It’s January, a month named for Janus, the Roman god of doors and gates. And, because Janus is two-faced, gazing both ahead and back, he rules over beginnings and endings.
On the threshold of a new year, we too can pause to look in both directions. Look back at the year fading into the distance—regard accomplishments and missteps, discoveries and validations, pleasures and pains. Then we can turn our backs on where we’ve been and look to the future. Whatever your goals and hopes and dreams, the Dance Studio Life editorial staff wishes you success and, more important, growth. There is so much potential in each of us.
The new year brings changes to Dance Studio Life as we continue to fill our pages with information that will serve and challenge you as teachers and business owners. First, we’ve grown. We have a new managing editor, Thom Watson, and a new associate editor, Tamsin Nutter, and both are bringing fresh ideas and perspectives to the magazine.
Also new are two of our Tips columnists. Writing our modern dance tips is Toni Pierce-Sands, a former soloist with Alvin Ailey American Dance Theater and a proponent of Horton technique. The co-founder and co-artistic director of TU Dance in Saint Paul, Minnesota, she also heads the School at TU Dance Center and teaches at the University of Minnesota, where she directs University Dance Theater. She’ll be delving into tips for contemporary dance as well as codified modern techniques.
To give you hip-hop advice, we’ve signed on Anthony “Ynot” DeNaro, a b-boy from Philadelphia recommended to us by Geo Hubela. A member of the Rock Steady Crew, he studied with Crazy Legs and Mr. Wiggles and is now working toward an MFA in dance at Arizona State University.
A new department debuts this month. Called “Moving Images,” it features noteworthy dance videos and will run periodically.
We hope you enjoy these dance riches. Do let us know—we love to hear from you. —Cheryl A. Ossola
Catching a Wave, Dancing the Dance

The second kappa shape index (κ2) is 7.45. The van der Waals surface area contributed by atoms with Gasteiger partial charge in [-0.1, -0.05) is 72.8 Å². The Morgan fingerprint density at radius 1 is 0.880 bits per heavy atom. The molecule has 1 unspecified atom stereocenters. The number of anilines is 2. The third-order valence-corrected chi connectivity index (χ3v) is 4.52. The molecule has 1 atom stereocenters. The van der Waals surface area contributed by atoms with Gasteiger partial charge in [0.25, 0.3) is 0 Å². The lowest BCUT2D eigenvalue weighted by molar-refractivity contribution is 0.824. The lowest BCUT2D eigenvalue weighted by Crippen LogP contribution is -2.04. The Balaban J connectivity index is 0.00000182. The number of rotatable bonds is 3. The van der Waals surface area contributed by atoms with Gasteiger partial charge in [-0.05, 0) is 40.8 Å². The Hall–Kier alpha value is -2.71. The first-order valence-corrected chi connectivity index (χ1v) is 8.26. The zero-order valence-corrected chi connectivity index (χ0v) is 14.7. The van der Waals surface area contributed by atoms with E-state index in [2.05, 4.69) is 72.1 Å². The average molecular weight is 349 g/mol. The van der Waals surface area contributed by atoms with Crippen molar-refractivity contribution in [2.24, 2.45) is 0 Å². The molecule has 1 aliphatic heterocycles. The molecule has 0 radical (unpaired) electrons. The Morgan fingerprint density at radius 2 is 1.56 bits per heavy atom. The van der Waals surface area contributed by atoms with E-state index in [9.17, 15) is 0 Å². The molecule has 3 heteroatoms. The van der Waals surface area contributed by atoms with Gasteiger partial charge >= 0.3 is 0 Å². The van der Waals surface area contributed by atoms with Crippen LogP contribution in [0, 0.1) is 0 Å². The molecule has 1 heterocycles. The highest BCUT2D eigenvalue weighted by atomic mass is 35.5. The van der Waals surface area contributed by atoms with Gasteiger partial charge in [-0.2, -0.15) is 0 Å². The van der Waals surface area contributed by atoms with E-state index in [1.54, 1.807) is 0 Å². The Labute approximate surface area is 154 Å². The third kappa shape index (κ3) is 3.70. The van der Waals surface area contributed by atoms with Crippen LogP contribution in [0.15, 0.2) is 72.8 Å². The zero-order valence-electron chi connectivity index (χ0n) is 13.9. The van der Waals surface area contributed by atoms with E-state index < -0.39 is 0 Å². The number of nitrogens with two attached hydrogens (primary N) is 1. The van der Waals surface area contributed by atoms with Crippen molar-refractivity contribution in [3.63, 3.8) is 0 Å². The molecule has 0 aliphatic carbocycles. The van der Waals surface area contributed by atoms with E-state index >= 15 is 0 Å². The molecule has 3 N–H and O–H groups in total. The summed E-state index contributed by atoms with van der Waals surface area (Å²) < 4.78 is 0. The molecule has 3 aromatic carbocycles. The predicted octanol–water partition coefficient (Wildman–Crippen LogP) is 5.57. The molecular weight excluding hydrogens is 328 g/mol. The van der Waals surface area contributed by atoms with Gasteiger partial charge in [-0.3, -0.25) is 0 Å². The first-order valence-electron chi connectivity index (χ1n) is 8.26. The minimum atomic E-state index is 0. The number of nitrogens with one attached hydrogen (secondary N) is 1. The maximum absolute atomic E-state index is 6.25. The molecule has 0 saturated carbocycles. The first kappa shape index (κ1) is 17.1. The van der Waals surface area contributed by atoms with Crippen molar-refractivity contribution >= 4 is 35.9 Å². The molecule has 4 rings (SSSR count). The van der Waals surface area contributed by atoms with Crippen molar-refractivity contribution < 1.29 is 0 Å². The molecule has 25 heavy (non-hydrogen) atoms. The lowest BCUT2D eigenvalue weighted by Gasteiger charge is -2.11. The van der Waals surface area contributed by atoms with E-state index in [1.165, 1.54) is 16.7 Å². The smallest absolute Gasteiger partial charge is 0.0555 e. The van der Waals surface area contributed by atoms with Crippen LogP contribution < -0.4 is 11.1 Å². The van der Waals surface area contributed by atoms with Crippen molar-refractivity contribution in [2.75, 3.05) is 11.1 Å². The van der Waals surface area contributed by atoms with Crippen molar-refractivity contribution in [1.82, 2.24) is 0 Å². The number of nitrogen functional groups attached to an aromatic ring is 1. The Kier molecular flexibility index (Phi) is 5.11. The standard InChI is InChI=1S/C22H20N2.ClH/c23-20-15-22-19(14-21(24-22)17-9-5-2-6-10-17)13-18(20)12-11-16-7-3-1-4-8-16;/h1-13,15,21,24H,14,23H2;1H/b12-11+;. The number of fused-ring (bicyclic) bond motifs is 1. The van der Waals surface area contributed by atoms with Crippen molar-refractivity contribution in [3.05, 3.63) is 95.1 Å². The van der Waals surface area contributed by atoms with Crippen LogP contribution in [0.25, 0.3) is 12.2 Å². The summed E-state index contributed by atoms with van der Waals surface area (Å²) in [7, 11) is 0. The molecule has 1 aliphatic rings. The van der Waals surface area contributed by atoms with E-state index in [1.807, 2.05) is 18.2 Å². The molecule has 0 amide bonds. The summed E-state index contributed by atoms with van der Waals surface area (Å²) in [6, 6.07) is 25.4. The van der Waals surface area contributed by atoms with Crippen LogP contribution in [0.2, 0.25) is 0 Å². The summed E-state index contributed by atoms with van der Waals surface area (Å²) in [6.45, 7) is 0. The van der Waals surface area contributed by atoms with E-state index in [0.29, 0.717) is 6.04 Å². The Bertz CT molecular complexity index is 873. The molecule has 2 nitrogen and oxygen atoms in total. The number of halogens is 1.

It wasn’t long ago that my middle-aged back and hip decided they were done dancing. The moment had come when pain outweighed the joy and satisfaction of dancing, and I stopped taking class. It was devastating.
Although I still sometimes feel bereft, I am lucky enough to have another love (besides my family) in my life. I took up this activity several years ago, doing it only occasionally. But when I quit dancing I needed something to take the place of dance—the thing that had been my job for many years, and which continued to be my greatest joy for many more after that.
I found it: surfing. And it’s remarkably like dancing.
Learning how to read a wave to determine where it’s going to break, how hard to paddle for it, and when to pop up on your board takes time and patience and a willingness to fail, repeatedly. Like the many years of early dance training, the learning process can seem endless and frustrating. But, also like dance, it holds endless rewards and pleasures.
Facing the terror that strikes when a too-large wave is bearing down on you is much like conquering a particularly searing bout of stage fright; you simply have to learn how to handle the perceived (or real) danger, and when you do, you come out stronger.
And the artistry—in surfing it’s maneuvering gracefully, turning elegantly or on a dime, slowing down and speeding up on the wave. I’m learning, and I’m definitely not there yet. But I will be. I’m working doggedly, the way our teachers told us we’d have to if we wanted to do this thing called dancing.
Catching a wave is like dancing the dance—when it’s caught you or you’ve caught it, nothing else exists. You’re in it, and you’re moving, and your body is a wondrous thing. —Lisa Okuhn
DSL editor in chief Cheryl A. Ossola is a former Dance Magazine associate editor and a freelance writer for San Francisco Ballet. She holds an MFA in writing from the University of San Francisco.
DSL associate editor Lisa Okuhn is a writer and a former dancer with Laura Dean Dancers and Musicians, ODC/Dance, and others. She founded arts-focused Okuhn Public Relations.